This Is Everything the Senate Can Do About Impeachment

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Bradley Blakeman, a former deputy assistant to George W. Bush, writing for The Hill, listed the possible outcomes of the articles of impeachment against President Trump which Speaker Pelosi is so far refusing to send to the Senate.

Senate could entertain a motion by the president’s counsel to dismiss — before the start of a trial — both articles of impeachment, for failure to meet the constitutional threshold for stating a cause of action. Such a decision would require a simple majority of 51 votes because this would be a procedural motion;

The Senate could begin a trial and, thereafter, could end it whenever the Senate majority deems it has heard enough and calls for a vote. Such a vote would be called when the Senate majority is confident that a supermajority of 67 senators — two-thirds of the Senate — would not vote to convict;

The Senate could conduct a full-blown trial, and it could drag on for as long as the Senate majority feels doing so is in its interests. It has a wide berth for calling or subpoenaing witnesses as it feels is germane. This would cause a circus-like atmosphere that would require the Supreme Court’s chief justice, the presiding officer in a Senate trial, to make numerous rulings, some of which would be unpredictable in their outcomes.

The Senate, after the conclusion of a trial, could once again entertain a motion to dismiss, alleging that House Democrats had failed to prove their case. This is a procedural motion that would require a simple majority to make deliberations by the full Senate moot if passed.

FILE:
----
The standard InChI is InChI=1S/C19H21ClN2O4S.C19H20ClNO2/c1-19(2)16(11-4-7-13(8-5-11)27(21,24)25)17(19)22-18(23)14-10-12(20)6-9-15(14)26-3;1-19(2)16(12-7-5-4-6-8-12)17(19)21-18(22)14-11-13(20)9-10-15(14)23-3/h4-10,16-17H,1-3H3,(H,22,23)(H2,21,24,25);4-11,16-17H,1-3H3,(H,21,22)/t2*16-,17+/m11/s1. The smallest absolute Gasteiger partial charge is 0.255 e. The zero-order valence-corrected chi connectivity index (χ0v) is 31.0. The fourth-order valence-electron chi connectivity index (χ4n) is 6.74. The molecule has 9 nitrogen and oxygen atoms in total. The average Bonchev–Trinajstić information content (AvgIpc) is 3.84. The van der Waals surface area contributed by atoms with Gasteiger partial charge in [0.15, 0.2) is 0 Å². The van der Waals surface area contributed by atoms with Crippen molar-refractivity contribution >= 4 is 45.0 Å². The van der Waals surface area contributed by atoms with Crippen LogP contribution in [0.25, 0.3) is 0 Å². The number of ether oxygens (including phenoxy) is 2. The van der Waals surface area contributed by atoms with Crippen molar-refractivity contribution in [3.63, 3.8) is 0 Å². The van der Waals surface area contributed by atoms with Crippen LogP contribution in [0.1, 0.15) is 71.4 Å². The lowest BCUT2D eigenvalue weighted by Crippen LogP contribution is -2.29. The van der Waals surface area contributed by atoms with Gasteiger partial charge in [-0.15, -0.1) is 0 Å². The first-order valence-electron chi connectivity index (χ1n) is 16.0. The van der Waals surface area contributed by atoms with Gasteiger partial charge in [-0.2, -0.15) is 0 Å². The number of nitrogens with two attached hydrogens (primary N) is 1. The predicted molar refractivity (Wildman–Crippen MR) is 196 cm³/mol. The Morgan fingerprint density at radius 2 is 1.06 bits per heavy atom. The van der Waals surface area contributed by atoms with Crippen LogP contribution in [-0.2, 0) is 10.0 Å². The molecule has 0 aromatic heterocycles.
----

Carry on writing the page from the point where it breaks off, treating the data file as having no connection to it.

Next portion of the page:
And then there is a “nuclear option.” The Senate majority could make a procedural motion to adjourn the start of a trial until Nov. 4, 2020. That would allow the American people to decide the president’s fate at the ballot box. The Constitution is silent as to when a trial should occur, timewise. A simple majority of 51 votes would be necessary to pass such a motion.

SENTINEL’S TAKE

In the Sentinel’s opinion, the articles must be dealt with, either dismissed outright or by vote after opinions are offered as they did in the Bill Clinton impeachment trial. NO witnesses! The House Democrats clearly stated they had more than enough evidence.

The House does not have lawful articles and has not even come close to “high crimes and misdemeanors” which is spelled out in the Constitution as “bribery, treason, high crimes, and misdemeanors.” The Founders were thinking of Benedict Arnold at the time they wrote that. Arnold tried to surrender West Point to the British.

We follow constitutional attorney KrisAnne Hall and post her articles. We believe she has it right and we consult with her in these matters.

BLAKEMAN’S TAKE

Blakeman said there could be a trial so the President can be cleared as the articles do not meet the threshold. Of course, that will be messy in an election year, which is what Democrats want since they have the media.

Blakeman says, “I believe the Senate can have its cake and eat it too. The Senate can dismiss the articles of impeachment on a procedural motion. Then, when the dust settles, the Senate Judiciary Committee through its chairman, Sen. Lindsay Graham (R-S.C.), could hold hearings to show what a “witch-hunt” the House process was. He can, in effect, conduct his own trial to “acquit” the president through Senate hearings. This would allow hearings to be conducted at the exact time that Democrats are seeking their party’s nomination for president — one of whom could be called to testify.”

What do you think?


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